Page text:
The FITC-Annexin V Apoptosis Detection Kit (BD Bioscience, Germany) was used according to the manufacturer’s protocol. In brief, treated GL261 cells were detached and washed twice with cold PBS and resuspended in binding buffer at a final density of 106 cells/ml. FITC-Annexin (5 μl) and PI (5 μl) were added to 100 μl of the cell suspension containing 105 cells. The cell suspension was mixed by gentle vortexing and then incubated for 15 min at room temperature in the dark. Then binding buffer were added and cells were analyzed by flow cytometry using FACS Calibur (BD Bioscience, Germany) and the FloWJo software (BD Bioscience).
GL261 cell culture for NMR-metabolomic analysis
For the metabolomic analysis, five independent experiments were performed. In each experiment, confluent GL261 cells were trypsinized, counted and plated (3 × 106) in 6 cm dishes containing 1% FBS medium. After 4 h the growth medium was changed and supplemented with GlaB 5 μm or vehicle (DMSO) for 12 h or 24 h or 48 h. In all cases, the culture medium of each dish was collected, centrifuged (10,000 g for 10 min) and immediately stored at − 80 °C for the exo-metabolome analysis. On the other side, cells were extensively washed (4 times) with ice-cold phosphate-buffered saline (PBS 1X), in order to completely remove any residue of culture medium, trypsinized and centrifuged. Afterwards, cells were dispersed in a buffer solution containing 10 mm Tris (pH 7.4), 5 mm EDTA, 120 mm NaCl, and protease inhibitors (Complete Protease inhibitor Cocktail tablet, Roche). Cell lysis was obtained by sonication and the cytosolic fraction containing the metabolites was obtained upon centrifugation at 17,000 g for 1 h at 4 °C. Subsequently, cytosols were collected for analysis and stored at − 80 °C for the endo-metabolome analysis.
NMR sample preparation
Frozen samples were thawed at room temperature and shaken before use. NMR cell lysate samples were prepared into 5.00 mm NMR tubes (Bruker BioSpin srl) after the addition of 50 μl of 2H2O containing 10 mm sodium 3-trimethylsilyl[2,2,3,3-2H4] propionate (TMSP) to 450 μl of cell lysate. In the case of cell culture media, an aliquot of 300 μl of a sodium phosphate buffer (70 mm Na2HPO4; 20% v/v 2H2O; 4.6 mm TMSP, pH was adjusted to the final value of 7.4 using 1 m HCl) were added to 300 μl of each medium sample and the mixture was homogenized by vortexing for 30 s (s). The mixture was transferred into a 5.00 mm NMR tubes (Bruker BioSpin srl) for analysis.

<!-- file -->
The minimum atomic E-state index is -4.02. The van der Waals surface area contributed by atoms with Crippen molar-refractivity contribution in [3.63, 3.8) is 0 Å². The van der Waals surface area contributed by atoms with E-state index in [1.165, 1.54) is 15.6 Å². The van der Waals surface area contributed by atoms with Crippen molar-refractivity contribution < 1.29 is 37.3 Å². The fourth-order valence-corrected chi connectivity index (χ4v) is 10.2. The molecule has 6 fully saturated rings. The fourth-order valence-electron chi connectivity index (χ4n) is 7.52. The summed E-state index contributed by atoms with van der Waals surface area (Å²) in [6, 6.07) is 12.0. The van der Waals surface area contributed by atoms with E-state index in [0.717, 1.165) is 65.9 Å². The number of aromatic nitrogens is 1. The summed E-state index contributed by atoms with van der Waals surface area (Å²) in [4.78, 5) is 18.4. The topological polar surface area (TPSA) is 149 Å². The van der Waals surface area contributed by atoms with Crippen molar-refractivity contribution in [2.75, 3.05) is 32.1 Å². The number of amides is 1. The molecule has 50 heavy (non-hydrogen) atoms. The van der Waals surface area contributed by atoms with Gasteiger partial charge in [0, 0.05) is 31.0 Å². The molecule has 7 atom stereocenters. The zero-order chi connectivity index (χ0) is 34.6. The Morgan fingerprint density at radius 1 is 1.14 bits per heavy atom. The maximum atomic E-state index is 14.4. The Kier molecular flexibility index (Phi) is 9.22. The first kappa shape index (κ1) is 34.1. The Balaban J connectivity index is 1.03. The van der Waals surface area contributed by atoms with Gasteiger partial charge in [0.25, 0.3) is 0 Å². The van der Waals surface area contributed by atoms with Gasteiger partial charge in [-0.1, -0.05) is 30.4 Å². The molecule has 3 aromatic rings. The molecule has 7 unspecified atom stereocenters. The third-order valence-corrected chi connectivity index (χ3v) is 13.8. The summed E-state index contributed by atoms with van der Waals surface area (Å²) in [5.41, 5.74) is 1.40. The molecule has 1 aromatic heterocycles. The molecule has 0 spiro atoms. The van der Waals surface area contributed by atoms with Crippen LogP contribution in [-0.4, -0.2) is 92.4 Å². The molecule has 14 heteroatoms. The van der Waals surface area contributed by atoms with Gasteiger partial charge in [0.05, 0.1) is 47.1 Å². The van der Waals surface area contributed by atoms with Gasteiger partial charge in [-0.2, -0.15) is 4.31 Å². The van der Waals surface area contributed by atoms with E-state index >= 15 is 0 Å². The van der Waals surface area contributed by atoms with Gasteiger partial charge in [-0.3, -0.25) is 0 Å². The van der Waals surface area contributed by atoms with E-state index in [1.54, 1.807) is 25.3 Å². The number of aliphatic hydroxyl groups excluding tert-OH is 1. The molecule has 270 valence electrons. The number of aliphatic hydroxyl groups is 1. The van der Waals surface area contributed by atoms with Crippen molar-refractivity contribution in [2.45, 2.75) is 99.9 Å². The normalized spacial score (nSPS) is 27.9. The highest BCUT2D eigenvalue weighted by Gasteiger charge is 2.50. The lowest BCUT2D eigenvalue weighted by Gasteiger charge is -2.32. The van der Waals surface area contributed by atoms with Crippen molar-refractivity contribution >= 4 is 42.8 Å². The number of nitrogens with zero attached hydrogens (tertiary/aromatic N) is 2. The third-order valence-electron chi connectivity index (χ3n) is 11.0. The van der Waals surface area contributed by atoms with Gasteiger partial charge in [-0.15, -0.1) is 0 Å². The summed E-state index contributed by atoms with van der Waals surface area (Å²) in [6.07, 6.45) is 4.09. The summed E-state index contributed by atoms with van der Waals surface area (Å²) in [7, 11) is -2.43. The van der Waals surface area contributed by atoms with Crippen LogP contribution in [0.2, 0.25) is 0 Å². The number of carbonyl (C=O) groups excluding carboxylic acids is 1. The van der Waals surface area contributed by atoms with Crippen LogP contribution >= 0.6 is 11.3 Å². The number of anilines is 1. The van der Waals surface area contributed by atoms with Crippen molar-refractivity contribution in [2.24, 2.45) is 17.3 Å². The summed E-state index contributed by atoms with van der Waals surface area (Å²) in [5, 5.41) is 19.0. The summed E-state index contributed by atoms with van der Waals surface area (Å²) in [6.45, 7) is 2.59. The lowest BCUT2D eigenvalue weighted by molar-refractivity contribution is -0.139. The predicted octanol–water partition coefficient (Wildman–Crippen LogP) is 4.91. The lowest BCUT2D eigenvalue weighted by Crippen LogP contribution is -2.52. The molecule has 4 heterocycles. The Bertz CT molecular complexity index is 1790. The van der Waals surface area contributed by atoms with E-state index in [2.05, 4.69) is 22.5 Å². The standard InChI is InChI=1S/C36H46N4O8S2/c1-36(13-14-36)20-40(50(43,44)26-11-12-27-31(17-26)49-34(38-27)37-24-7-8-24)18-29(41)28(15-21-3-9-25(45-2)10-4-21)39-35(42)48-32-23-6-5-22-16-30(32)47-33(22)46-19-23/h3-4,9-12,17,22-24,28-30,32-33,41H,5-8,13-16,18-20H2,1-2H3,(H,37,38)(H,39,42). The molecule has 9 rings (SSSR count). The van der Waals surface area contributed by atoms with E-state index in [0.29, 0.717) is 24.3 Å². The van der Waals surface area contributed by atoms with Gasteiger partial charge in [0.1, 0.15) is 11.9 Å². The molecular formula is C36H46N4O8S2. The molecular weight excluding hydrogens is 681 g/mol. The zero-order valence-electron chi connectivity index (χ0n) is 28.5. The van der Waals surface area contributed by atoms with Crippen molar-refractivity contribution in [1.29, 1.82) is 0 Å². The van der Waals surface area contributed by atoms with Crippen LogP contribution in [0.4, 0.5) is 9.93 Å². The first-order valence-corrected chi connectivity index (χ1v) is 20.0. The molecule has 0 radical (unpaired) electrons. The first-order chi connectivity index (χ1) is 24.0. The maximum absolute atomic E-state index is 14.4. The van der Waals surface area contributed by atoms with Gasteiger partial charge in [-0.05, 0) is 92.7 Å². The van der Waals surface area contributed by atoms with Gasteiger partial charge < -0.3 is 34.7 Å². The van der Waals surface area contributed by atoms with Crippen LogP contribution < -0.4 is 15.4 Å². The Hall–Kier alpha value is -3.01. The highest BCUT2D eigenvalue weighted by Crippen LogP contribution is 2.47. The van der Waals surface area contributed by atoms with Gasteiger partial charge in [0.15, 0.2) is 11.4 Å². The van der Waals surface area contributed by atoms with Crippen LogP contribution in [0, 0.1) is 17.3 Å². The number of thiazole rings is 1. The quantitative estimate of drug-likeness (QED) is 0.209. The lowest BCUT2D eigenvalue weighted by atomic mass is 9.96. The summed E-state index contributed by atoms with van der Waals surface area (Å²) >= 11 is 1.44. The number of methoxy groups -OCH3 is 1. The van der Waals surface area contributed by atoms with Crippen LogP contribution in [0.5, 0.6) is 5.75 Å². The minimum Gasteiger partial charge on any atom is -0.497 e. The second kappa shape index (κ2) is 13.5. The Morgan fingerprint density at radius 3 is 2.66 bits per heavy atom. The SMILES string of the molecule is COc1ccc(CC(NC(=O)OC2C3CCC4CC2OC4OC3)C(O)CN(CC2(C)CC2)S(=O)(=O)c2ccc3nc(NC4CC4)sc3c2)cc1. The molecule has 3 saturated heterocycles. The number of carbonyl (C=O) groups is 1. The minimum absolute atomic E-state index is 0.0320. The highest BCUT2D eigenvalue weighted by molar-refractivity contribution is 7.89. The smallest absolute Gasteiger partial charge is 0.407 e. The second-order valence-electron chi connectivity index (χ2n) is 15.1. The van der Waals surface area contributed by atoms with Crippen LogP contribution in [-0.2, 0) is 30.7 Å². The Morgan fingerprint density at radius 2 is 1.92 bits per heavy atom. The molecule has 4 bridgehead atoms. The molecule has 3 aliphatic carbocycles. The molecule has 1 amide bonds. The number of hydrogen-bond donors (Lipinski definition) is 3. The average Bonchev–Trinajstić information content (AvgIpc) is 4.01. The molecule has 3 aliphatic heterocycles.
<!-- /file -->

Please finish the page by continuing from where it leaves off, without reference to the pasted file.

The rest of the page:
In order to study the possible metabolomic changes induced by GlaB treatment, 1H-NMR spectra were acquired on both cell lysates and conditioned media verifying their feasibility and reproducibility (Additional file 1: Figure S1). NMR spectra were recorded with a Bruker 900-MHz spectrometer equipped with CP TCI 1H/13C/15N probe. The 1H-NMR spectra of cell lysates were acquired with the Carr-Purcell-Meiboom-Gill (CPMG) sequence using a monodimensional spin–echo sequence with water presaturation (cpmgpr, Bruker). 256 scans over a spectral region of 18 kHz were collected into 110 K points, giving an acquisition time of 3.07 s. The spectra were recorded with the CPMG pulse sequence  to impose a T2 filter that allows selective observation of small molecular weight components. The total T2 delay was set to 290 ms. The T2 filtering in the CPMG pulse sequence, which contains trains of -(τ-180°-τ)- blocks repeated n = 256 times, was achieved with a total spin-echo delay (2nτ) of 80 ms. The acquisition of each spectrum required about 32 min. The 1H-NMR spectra of conditioned media were acquired with a 1D nuclear Overhauser enhancement spectroscopy (NOESY)-presaturation pulse sequence (noesygppr1d, Bruker). A total of 64 scans with 110 K data points were collected using a spectral width of 17,942 Hz, an acquisition time of 3.07 s, a relaxation delay of 4 s, and a mixing time of 100 ms.
The raw data were multiplied by a 0.3 Hz exponential line broadening before applying Fourier transform. Transformed spectra were automatically corrected for phase and baseline distortions and calibrated (chemical shift was referenced to the proton of TMSP at δ 0.0 ppm.) using TopSpin 3.5 (Bruker Biospin srl).
Each spectrum in the region 10.00–0.2 ppm was segmented into 0.02 ppm chemical shift bins, and the corresponding spectral areas were integrated using the AMIX software (Bruker). The area of each bin was normalized to the total spectral area , calculated with the exclusion, for the cell lysates, of the regions 2.55–2.57, 2.69–2.72, 3.20–3.24, 3.6–3.65, 3.67–3.72, 3.75–3.78, 3.79–3.82, 3.86–3.9, 7.65–7.70, 8.05–8.13 ppm (which correspond to EDTA peaks, Tris peak, and the most intense peaks of the protease inhibitors used for sample preparation) and 4.5–5.5 ppm (water region). For the conditioned media exclusion regarded only the water region (4.5–5.0 ppm).
Metabolite statistical analysis
The multivariate and univariate statistical analyses were performed using R 3.0.2 in house scripts. Multivariate statistical analysis was performed on the obtained buckets; unsupervised principal component analysis (PCA) was used to obtain an overview of the data (visualization in a reduced space, clusters detection, screening for out-layers). The global accuracy for classification was assessed by means of a leave-one-out cross-validation scheme (LOOCV).